I wrote this from the perspective of the entrepreneurs I met, currently forging digital health solutions in Brazil, and where I see the opportunities and pitfalls for other entrepreneurs interested in the Brazilian market.

1. The Opportunity is ‘MUITO GRANDE’

The Brazilian healthcare market is dysfunctional and urgently needs an overhaul, combine that with a population of 210 million people, and the right solution has the potential for hyper growth (and that ain’t hyperbole) The public health system promises care for all but in reality there is inconsistency of availability across states, long waiting times and ineffective triage. With 7/10 Brazilians using the public system, this is where the big opportunity lies

2. Its WHO you know then WHAT you know

To make it as an entrepreneur particularly as a foreigner it is critical to build relationships and trust with various stakeholders including payers, decision makers, investors and other influencers. This connection and trust is key to getting traction but ultimately you need a good product or service to back it up.

3. Venture is not adventurous

There is plenty of cash swishing around the higher echelons of society with many folks prepared to invest it. But the venture capital model is rather immature, particularly in healthcare. The backers generally prefer short term, lower risk projects, and healthcare projects tend to be neither. VCs from the US are generally clueless about the market.

4. Bureaucracy Rules

Patience is not so much of a virtue rather a vital requirement to do business in Brazil. Things tend to move slowly, particularly stuff that involve public office and even banks and finance. The good news is its likely to be the same for your competition. If this is not part of your cultural DNA or you don’t have a regular meditation practice then the inefficiency can leave you feeling frustrated!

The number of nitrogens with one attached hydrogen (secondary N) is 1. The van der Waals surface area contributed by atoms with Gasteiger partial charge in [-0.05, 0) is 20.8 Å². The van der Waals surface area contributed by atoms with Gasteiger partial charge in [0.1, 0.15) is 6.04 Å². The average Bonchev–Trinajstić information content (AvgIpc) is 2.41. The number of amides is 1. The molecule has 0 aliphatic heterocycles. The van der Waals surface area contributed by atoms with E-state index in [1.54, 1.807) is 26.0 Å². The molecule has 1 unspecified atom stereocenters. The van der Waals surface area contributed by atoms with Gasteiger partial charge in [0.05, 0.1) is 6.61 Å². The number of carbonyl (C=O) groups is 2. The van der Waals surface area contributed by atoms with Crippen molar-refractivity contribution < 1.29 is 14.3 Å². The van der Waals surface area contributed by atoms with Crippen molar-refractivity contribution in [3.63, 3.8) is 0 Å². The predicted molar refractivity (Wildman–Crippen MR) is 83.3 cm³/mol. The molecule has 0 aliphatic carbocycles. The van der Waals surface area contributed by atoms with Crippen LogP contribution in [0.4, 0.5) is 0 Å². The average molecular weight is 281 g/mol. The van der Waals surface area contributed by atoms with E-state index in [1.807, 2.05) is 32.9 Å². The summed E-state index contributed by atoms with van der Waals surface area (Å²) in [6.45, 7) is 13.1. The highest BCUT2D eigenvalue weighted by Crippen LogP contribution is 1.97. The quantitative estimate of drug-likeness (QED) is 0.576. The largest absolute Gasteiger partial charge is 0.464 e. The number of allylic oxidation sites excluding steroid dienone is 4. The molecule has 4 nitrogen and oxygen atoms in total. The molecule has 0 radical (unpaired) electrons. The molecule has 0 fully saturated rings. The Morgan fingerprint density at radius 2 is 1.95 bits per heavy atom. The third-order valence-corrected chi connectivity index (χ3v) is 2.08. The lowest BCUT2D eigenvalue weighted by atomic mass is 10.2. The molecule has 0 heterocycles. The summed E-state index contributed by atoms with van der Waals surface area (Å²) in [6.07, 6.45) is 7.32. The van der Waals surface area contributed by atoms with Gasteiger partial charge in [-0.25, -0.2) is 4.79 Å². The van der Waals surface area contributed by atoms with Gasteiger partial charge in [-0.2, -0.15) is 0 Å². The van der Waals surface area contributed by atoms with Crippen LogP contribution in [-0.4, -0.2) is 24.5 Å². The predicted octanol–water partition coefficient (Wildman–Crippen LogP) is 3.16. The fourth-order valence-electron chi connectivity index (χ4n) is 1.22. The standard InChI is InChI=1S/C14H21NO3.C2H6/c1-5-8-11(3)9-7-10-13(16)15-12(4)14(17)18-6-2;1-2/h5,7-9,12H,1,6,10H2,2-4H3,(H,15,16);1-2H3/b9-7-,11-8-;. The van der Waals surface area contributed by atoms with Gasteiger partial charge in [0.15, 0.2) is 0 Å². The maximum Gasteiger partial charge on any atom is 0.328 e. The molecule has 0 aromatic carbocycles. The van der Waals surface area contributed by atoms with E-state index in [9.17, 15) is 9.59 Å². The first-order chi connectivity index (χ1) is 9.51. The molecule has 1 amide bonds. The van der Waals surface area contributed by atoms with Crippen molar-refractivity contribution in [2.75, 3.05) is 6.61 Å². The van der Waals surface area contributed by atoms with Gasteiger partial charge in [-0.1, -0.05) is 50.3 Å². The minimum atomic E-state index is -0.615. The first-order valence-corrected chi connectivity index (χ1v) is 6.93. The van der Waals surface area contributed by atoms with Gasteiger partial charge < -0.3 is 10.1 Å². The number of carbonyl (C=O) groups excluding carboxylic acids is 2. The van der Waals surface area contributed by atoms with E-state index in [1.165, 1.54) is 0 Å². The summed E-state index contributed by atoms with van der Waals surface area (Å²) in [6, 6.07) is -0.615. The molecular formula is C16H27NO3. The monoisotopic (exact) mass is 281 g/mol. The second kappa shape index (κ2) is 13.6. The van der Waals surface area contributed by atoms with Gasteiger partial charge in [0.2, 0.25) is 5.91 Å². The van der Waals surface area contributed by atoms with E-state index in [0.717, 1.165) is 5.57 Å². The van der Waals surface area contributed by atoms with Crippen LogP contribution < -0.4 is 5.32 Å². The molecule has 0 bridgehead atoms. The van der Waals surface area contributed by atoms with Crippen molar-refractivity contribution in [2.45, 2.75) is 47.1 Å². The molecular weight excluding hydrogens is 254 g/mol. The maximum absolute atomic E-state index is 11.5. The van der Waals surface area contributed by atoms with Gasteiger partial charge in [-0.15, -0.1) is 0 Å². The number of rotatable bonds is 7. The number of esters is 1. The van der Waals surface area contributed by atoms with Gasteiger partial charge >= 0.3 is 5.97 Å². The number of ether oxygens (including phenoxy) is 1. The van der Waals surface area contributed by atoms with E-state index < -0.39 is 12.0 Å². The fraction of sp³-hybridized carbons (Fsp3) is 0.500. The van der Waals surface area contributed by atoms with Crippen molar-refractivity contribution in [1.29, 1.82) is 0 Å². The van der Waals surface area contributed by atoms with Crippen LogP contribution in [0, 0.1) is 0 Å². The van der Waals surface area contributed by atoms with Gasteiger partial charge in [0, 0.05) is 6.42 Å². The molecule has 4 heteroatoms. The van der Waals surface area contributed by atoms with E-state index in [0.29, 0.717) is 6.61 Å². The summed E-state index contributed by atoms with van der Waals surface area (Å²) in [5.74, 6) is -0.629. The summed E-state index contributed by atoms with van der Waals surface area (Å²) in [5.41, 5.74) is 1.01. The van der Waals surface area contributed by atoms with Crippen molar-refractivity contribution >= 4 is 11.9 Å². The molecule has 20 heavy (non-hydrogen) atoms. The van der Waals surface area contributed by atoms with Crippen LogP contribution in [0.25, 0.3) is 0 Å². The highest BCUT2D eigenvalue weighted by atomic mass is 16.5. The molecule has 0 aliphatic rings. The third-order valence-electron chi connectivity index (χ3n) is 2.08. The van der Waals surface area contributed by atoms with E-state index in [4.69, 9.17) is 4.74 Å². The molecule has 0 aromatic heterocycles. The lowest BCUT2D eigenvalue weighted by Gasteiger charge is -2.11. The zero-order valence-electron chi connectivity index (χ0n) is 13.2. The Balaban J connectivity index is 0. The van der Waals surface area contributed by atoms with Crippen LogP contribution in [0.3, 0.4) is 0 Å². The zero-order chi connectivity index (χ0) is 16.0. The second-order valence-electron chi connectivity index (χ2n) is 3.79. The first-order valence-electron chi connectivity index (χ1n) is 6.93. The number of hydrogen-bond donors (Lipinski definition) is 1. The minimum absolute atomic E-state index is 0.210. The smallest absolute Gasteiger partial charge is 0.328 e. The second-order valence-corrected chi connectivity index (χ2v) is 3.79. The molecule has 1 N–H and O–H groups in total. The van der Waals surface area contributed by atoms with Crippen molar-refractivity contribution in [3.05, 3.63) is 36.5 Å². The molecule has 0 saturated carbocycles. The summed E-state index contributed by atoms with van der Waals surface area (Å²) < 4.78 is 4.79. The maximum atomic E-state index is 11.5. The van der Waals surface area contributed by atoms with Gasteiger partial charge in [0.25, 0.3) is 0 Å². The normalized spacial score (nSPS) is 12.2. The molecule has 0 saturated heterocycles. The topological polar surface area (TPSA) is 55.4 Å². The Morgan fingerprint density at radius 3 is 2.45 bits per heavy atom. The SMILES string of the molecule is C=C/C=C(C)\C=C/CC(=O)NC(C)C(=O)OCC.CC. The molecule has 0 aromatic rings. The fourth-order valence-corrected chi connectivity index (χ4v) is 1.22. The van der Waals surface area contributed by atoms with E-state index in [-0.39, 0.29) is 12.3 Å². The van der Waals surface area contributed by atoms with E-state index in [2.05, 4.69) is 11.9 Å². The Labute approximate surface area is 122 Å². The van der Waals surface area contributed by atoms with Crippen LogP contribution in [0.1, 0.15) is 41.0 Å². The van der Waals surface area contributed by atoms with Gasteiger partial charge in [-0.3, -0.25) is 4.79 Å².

5. The infrastructure is both a challenge and an opportunity

The WiFi and mobile data is pretty ‘patchy’ and that is being polite to my hosts! And that is just in Sao Paulo, as you travel to more rural areas the problem gets worse. Some expressed frustration at this but one telemedicine entrepreneur, did not seem phased, citing the opportunity to switch from video, to voice to chat, and ultimately schedule a house call from the app if no remote call was possible.

6. Developments tend to be localized

Many entrepreneurs try to get a critical growth of services in one area e.g. Sao Paulo or other major cities. It makes sense not spreading yourself too thin but it also means innovation in rural areas is often lacking, specifically where it is most needed. Combine that with the lack of consistent WiFi and there is a risk of digital health further driving the divide of the ‘Haves’ and ‘Have nots’

7. Tech is embraced

Infrastructure issues aside both patients and doctors seem to embrace technology. Whats App is the norm for communicating with your doctor at all times of the day. The step to video calls and more sophisticated remote medicine is a natural next step. Entrepreneurs I met are training many keen doctors on telemedicine solutions and patients seem very open, particularly if it obviates the need to hang around a hospital waiting area all day

8. Execution trumps ‘innovation’

The entrepreneurs I met are doing exciting things, from the perspective that they have the potential to change lives and radically improve health. They have a technology solution that solves a specific problem in the care pathway, for example appropriate triage in primary care to get the patient efficiently to the right service. They then focus on this relentlessly and scale. It is definitely not about shiny tech.

9. Consistency is king

Communication of healthcare services tends to be ad hoc and inconsistent in Brazil. As an entrepreneur having a consistent brand and communication message about your service with a relentless focus on getting your message out will pay dividends in rising above the other inconsistent noise

10. Patients have power

Patients have a lot of say when it comes to getting on a specific drug treatment in Brazil. This is usually via the support of an advocacy group. They will also have a lot of potential say in the choice of digital solutions and therapies. The key challenge is health literacy is poor, especially related to digital health

Thats my list of ten, I am interested in any additions, disagreements or variations on the above?


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